Chronic Obstructive Pulmonary Disease and Sleep Apnea
Chronic obstructive pulmonary disease and obstructive sleep apnea are common chronic respiratory disorders.
The coexistence of obstructive sleep apnea and COPD is called the overlap syndrome, and it occurs in 10 to 20% of patients with obstructive sleep apnea.
Bottom line, that’s bad. It means increased likelihood of a number of health conditions. Patients with the overlap syndrome develop more pronounced nocturnal oxygen de-saturation, hypoxemia, and hypercapnia than those with each disease alone. This also predisposes these patients to develop pulmonary hypertension and right heart failure. Clinical trials have shown that even those individuals with severe sleep apnea alone do not develop marked pulmonary hypertension if they are free from other cardiopulmonary diseases. The presence of pulmonary hypertension has been shown to occur in those individuals with the coexistence of obstructive lung disease and daytime hypoxemia and hypercapnia.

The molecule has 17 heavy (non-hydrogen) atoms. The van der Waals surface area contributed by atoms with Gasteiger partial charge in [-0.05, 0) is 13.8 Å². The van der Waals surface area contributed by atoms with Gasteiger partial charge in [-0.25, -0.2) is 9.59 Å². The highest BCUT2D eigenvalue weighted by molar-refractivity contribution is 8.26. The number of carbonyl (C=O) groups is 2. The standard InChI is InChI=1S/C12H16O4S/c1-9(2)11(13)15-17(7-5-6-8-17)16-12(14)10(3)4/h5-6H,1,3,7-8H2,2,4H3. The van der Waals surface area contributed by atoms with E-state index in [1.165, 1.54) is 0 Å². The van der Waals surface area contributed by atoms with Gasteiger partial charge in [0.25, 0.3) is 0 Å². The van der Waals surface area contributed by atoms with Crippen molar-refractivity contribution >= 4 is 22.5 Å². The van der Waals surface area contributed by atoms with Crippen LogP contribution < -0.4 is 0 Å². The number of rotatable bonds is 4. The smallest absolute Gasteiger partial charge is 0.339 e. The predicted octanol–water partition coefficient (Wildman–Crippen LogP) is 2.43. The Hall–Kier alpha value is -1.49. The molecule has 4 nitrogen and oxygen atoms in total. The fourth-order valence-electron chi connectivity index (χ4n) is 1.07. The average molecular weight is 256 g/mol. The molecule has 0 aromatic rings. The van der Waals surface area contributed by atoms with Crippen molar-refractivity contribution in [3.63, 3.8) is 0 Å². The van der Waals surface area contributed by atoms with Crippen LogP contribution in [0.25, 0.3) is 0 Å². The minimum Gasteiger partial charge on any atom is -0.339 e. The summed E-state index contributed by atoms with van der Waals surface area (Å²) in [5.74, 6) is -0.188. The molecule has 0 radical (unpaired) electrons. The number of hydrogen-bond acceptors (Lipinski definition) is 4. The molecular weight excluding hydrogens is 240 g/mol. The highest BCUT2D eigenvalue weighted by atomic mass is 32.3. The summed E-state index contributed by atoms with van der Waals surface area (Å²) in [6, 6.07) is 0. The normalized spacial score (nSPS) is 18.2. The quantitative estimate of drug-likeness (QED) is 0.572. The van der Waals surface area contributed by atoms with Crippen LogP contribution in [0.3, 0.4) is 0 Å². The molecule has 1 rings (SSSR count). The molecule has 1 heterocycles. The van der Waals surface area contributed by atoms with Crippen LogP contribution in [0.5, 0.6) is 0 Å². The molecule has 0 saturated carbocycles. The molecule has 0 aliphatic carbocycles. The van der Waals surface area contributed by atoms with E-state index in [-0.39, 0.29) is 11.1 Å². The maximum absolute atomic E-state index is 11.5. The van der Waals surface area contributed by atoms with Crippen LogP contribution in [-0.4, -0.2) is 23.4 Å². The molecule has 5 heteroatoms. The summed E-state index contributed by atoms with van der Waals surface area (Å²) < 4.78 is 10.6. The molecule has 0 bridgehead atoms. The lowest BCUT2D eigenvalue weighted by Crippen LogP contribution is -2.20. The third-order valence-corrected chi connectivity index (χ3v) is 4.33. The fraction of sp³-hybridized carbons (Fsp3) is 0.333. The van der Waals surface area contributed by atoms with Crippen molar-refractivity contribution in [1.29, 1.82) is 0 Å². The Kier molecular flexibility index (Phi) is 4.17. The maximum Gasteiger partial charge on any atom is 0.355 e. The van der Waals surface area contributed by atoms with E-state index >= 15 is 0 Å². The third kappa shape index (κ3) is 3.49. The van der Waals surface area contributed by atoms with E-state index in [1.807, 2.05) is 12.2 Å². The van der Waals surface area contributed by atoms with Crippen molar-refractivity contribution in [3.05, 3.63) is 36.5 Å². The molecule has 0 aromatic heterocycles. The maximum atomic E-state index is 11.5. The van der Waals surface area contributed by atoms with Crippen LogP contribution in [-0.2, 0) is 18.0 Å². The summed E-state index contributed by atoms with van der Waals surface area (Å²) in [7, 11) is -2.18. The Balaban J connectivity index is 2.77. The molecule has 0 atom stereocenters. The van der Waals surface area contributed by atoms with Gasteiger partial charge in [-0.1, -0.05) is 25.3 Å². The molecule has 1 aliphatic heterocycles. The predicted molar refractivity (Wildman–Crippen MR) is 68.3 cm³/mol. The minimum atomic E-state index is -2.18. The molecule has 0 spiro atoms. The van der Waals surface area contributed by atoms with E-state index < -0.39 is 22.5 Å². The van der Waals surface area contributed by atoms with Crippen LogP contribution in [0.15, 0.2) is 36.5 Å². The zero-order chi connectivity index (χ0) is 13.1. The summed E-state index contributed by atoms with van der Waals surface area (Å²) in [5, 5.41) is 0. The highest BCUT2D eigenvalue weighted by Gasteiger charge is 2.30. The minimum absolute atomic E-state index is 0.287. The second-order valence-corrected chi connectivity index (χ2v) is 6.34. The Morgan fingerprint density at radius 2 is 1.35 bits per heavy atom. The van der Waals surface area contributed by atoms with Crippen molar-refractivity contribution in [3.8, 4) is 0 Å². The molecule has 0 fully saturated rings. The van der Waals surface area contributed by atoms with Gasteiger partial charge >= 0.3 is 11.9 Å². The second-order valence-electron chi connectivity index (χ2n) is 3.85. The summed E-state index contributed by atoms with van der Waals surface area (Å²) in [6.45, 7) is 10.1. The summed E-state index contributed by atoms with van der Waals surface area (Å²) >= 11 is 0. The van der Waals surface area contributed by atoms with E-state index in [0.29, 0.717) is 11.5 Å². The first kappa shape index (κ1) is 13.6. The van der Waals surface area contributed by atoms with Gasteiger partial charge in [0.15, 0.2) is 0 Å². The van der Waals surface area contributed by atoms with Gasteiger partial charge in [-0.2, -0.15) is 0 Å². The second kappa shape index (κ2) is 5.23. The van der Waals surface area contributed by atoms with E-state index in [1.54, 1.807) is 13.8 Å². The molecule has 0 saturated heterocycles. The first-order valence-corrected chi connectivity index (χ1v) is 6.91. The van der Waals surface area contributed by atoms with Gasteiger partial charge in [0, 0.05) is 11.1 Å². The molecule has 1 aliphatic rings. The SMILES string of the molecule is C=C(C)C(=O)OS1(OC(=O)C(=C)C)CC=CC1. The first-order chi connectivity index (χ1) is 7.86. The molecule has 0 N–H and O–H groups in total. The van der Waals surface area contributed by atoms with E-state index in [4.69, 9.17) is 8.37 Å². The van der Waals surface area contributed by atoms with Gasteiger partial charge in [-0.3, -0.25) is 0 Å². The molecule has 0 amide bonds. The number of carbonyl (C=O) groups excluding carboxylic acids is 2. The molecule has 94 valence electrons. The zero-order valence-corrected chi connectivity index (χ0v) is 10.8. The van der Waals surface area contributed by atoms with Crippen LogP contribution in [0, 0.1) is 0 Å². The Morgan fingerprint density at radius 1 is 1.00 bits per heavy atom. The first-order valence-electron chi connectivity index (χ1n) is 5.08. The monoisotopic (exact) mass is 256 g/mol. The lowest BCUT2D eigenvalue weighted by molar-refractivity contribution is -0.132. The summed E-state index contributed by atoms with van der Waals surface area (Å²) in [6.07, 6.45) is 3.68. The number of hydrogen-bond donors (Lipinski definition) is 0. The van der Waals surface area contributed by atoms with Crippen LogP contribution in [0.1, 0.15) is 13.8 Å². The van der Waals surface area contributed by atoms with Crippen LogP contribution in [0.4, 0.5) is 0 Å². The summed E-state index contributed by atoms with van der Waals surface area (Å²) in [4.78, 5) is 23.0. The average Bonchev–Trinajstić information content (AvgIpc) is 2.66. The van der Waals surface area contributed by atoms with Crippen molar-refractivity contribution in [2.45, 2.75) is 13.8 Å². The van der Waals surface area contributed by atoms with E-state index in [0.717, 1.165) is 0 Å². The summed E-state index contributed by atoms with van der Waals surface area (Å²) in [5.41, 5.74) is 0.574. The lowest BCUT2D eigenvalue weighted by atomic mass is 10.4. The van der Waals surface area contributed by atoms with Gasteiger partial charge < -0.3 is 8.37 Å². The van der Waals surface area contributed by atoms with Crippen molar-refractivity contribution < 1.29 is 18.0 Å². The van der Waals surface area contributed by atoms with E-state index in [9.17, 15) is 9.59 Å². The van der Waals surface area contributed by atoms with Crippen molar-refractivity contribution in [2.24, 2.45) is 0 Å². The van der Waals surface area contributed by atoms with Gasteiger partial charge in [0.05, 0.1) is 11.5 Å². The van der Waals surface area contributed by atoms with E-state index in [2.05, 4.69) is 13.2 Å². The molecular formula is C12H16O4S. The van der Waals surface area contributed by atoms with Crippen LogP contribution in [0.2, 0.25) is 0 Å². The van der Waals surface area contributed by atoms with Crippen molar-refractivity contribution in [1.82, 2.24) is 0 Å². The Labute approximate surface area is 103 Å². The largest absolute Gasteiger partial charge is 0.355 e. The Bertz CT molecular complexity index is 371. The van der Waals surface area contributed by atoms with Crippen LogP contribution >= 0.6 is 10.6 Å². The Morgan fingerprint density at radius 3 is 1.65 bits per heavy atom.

In the overlap syndrome, obstructive sleep apnea has been shown to increase mortality in patients with COPD. Even when adjusted for COPD severity, sleep apnea remains a risk factor for death. There is also increasing evidence that both sleep apnea and COPD have increased risk for cardiovascular disease. Both COPD and sleep apnea cause system inflammation and oxidative stress. This promotes atherosclerosis the hallmark of cardiovascular disease. The overlap syndrome is associated with greater cardiovascular morbidity and mortality than in each disorder alone.
The good news? It’s treatable. Treatment of the overlap syndrome doesn’t differ from treatment of each of the diseases. The goal of treatment is to maintain adequate oxygenation at all times and to prevent sleep disordered breathing. CPAP remains the accepted standard treatment for sleep apnea and is the accepted standard for overlap syndrome.
Written by Dr. Nisbet